by Byron Connolly

Want a salary rise? You might get less than 3 per cent

Jun 03, 20152 mins

Slightly more than half of IT and telecommunications employers in Australia increased staff salaries by less than 3 per cent last year, according to a recruiter.

The 2015 Hays Salary Guide, released Wednesday, claimed that the majority of IT workers (65 per cent) will also receive salary rises of less than 3 per cent in their next review. Only 23 per cent of employers gave rises of between 3 per cent and 6 per cent in 2014.

The guide look at recruiting trends for more than 1,000 roles in 14 locations in Australia and New Zealand. It is based on a survey of 2,610 organisations, representing almost 2.9 million employees.

Hays Information Technology’s regional director, Peter Noblet, said while IT salaries remain stable for the most part, the good news for IT professionals is that the number of job opportunities will increase.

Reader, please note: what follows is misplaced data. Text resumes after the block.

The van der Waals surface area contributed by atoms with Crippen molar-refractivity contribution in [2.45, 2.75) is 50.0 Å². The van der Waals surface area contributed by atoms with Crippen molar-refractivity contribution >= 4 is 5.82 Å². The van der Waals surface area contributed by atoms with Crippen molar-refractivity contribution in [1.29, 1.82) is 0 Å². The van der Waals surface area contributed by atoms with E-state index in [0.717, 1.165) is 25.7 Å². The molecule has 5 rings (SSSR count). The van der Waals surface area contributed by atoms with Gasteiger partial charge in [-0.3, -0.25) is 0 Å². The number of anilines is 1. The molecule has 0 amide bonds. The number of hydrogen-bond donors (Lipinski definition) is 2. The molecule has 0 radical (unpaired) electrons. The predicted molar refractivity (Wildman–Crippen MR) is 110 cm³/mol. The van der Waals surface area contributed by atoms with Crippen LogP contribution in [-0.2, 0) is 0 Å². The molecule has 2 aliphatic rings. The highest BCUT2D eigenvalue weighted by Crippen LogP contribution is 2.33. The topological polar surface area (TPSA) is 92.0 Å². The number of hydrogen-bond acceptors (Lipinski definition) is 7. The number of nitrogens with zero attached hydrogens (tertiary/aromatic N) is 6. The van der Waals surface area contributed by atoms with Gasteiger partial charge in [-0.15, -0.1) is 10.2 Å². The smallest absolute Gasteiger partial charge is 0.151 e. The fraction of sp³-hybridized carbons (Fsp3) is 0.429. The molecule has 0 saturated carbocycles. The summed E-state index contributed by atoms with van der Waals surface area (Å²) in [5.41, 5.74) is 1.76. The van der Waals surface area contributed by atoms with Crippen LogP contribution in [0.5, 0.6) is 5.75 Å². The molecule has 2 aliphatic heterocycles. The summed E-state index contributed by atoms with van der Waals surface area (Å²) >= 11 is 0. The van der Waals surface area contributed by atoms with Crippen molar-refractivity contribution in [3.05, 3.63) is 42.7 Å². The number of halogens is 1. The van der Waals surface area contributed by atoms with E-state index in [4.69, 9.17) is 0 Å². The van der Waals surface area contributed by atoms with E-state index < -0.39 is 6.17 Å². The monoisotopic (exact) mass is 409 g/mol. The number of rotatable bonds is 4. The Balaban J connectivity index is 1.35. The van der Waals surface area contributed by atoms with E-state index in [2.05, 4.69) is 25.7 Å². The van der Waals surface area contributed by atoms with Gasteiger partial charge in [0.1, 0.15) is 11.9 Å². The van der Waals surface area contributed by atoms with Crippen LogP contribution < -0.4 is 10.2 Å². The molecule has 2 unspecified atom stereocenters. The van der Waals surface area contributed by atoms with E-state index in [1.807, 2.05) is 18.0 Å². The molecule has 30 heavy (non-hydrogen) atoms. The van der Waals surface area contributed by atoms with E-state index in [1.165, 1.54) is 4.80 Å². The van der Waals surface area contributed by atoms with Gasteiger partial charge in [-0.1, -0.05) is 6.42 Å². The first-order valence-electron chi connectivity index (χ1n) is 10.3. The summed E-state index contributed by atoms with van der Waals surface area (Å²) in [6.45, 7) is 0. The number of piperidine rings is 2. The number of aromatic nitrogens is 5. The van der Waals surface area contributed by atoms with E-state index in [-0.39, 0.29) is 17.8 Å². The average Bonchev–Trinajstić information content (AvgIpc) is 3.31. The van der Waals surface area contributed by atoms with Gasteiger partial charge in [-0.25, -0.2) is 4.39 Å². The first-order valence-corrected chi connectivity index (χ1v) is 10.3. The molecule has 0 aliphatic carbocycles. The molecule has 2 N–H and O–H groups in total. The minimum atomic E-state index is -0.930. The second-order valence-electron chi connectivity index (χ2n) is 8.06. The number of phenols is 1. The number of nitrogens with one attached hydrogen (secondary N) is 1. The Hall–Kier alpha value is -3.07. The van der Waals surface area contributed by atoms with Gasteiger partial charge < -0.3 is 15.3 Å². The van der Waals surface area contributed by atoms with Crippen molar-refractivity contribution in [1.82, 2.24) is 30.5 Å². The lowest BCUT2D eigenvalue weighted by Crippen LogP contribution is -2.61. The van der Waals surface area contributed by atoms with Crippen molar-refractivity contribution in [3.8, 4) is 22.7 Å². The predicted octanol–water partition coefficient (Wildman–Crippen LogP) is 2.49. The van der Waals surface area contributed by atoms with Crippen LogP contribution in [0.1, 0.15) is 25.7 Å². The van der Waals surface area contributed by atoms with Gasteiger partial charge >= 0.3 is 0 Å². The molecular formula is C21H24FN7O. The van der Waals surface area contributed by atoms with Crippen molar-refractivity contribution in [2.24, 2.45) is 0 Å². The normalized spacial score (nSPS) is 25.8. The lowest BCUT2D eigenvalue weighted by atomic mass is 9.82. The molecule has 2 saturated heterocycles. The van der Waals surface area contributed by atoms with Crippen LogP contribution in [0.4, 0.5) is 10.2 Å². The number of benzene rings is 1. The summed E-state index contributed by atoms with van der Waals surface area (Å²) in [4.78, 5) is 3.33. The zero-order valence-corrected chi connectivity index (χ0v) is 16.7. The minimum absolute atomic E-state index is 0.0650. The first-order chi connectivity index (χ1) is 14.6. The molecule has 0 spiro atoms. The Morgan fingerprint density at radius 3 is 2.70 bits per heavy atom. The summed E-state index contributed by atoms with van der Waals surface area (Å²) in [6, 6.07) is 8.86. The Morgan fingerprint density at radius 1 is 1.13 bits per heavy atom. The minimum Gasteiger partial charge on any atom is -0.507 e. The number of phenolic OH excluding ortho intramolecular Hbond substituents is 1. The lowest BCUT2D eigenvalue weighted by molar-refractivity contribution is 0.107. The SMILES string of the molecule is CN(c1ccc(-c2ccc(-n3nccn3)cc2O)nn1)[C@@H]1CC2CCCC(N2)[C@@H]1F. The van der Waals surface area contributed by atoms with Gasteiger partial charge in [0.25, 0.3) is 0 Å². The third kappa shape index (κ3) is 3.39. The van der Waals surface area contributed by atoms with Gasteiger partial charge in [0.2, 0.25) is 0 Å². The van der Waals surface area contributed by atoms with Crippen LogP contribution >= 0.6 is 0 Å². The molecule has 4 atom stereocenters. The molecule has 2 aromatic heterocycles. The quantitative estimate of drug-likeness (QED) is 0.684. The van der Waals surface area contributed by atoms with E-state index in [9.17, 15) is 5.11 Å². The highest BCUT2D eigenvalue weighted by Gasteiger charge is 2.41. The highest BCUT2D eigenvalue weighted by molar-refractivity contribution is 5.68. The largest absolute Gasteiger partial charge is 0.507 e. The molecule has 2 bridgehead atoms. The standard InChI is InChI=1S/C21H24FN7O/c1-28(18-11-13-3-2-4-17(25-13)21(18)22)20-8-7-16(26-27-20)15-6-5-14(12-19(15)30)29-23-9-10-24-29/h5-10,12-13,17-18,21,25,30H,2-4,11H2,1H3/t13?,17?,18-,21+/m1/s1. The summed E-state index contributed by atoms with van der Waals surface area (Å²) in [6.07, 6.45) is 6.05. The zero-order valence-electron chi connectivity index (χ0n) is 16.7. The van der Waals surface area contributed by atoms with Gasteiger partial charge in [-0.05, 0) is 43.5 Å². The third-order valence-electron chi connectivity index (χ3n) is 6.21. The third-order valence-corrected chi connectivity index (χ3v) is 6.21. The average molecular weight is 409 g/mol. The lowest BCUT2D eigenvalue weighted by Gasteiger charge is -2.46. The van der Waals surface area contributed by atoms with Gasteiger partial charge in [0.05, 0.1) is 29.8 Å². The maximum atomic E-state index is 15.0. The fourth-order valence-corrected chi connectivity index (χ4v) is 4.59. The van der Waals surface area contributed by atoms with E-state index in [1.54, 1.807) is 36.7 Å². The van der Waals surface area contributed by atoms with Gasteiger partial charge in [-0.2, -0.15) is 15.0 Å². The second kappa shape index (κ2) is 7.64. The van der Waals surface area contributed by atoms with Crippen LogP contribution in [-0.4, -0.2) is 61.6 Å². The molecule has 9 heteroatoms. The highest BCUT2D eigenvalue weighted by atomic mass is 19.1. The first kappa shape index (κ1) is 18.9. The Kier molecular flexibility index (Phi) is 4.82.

“Employers tell us that both permanent and contract job opportunities will rise, which will present exciting opportunities for across the industry for professionals who want to advance their careers,” he said.

Almost one-fifth (19 per cent) of ITT employers did not increase salaries in their last review.

Candidates had higher hopes for their next salary increase with 32 per cent expecting a salary increase of less than 3 per cent; 30 per cent expecting a 3 to 6 per cent increase and 16 per cent expecting to receive 6 per cent or more, Hays said.

Flexible work practices are helping to bridge the gap between the expectations and employers and their staff. The most common arrangements on offer are flexible working hours (79 per cent of employers), part time employment (74 per cent), and more flexibility around work locations (58 per cent).

Meanwhile, another recruiter, Greythorn, believes market mapping can help address continuing shortages of IT workers. The company said current contract recruitment times are more than 40 days and starting hiring when a project is due to begin is too late. Its own research shows that 71 per cent of candidates have lost interest in a role because a recruitment process was taking too long.

A proper market mapping exercise enables recruiters to analyse the backgrounds of successful existing employees and track professionals in certain skill sets, knowing when they are coming off projects, Greythorn’s MD, Richard Fischer said.

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